The query is relatively a form of surveillance as well, which is the ‘ubiquitous eye’. It is watching our every move on the Internet and monitorising it and is central as a means of structuring content in the ‘new game’. The way users experience content now is through asking questions and queries. This shift in how information is flowing online is invisible. There are no borders as Seemann states and no gatekeepers that control the flow of information that was present in the ‘old game’ as Pariser states also (Beware online “filter bubbles”, 2011).
With web companies now determined to tailor their services, such as search results and news feeds to its user’s personal interests through algorithmic editing, they trap us in what is so-called the “filter bubble”. A filter bubble that is your own personal unique universe of information that you live in online. One may agree with Seemann’s proposition that “filter bubbles” will tend to preserve your own point of view, and insulate you from other opinions” (Seemann, 2015). This varies a great deal on different platforms. Facebook and Twitter for example allows users to create their own “filter bubbles” by simply following or un-following other users, cherry picking what flows through personal news feeds that is unique to the user. Again, who owns this information? Is it us, Facebook or the NSA and GCHQ? Google on the other hand puts you into a “filter bubble” automatically. Everything a user searches or clicks on, Google keeps a record of and are accumulating vast amounts of data about us and possibly without us even knowing.
As part of the primary research an experiment has been conducted to personally investigate and identify the effects that the “filter bubble” has on individual users online. Pariser mentions (2011) that two of his friends got two extremely different results when searching “Egypt” and concluded, “the Internet is showing us what it thinks we want to see, but not necessarily what we need to see”. I gave three subjects the task to generate three different queries into Google separately: “Syria”, “Protests” and “Books” and see just how their searches compare from one another, if at all. This aims to put the theory to practice, which turned out to be false in my case. All the subjects got the exact same results, which completely contradicts what Seemann said (2015) about the “filter bubble” in rule three; “Google has become so highly personalised, he states, that no two people would ever get the same list of results for the same query”. This demonstrates when putting the theory in to practice it does not work, but maybe one way of improving this experiment is to use many more subjects and use more in-depth queries and searches from different locations.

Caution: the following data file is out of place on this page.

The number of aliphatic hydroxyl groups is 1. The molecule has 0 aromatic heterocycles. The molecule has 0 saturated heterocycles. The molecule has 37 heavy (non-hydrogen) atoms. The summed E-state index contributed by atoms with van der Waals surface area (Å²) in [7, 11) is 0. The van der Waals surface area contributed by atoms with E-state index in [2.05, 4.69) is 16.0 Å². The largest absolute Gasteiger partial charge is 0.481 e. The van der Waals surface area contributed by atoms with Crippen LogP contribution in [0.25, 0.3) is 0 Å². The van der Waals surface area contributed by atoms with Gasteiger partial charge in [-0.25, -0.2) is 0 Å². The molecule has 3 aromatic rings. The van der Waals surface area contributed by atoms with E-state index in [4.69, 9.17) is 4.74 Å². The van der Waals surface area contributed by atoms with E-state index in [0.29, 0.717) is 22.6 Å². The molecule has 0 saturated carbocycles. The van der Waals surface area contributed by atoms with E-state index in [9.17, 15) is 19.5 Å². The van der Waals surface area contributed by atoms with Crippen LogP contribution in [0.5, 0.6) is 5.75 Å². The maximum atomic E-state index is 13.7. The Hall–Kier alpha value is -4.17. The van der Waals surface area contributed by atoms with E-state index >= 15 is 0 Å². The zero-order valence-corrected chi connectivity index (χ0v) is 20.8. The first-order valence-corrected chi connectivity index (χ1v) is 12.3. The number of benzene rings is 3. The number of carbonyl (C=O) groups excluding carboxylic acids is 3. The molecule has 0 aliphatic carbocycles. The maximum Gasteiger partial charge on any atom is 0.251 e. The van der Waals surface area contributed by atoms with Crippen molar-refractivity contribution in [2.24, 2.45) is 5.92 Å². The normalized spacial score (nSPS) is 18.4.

I do, however, agree with the concept of the “filter bubble” to some extent. I agree that on Facebook, Twitter, Instagram and other platforms a user does create and configure its own “filter bubble” that may preserve one’s point of view. That being said, I do not consider the “filter bubble” as being such an immoral form of surveillance, based on the results gleaned from the experiment.
To conclude, surveillance really does affect the people it monitors on an individual level. Speaking for myself I do self censor and refrain myself from posting certain things on a social network. I am continuously conscious of what I say, share and post because it may harm my chances of employment. There are indeed ways in which my own freedom to act and express myself is being constrained almost without me realising it. I often ask myself to what extent is my behaviour already being affected by the knowledge that I can’t control my own data body? To what extent have I already compromised my freedom without realising it? It certainly does not happen over night, but suddenly you look around and the sense we have of freedom to express ourselves are be being constrained in ways that we would not have chosen. The famous metaphor of a frog used in a myth to describe how small incremental changes can lock you into things where you suffer can be used to describe this best; If you drop a frog in water that is already boiling it jumps out, but if you gradually put up the heat it dies. One can draw parallels from this analogy that the heat is being raised and that it is only at a certain critical point that you realise just how much freedom you have given away.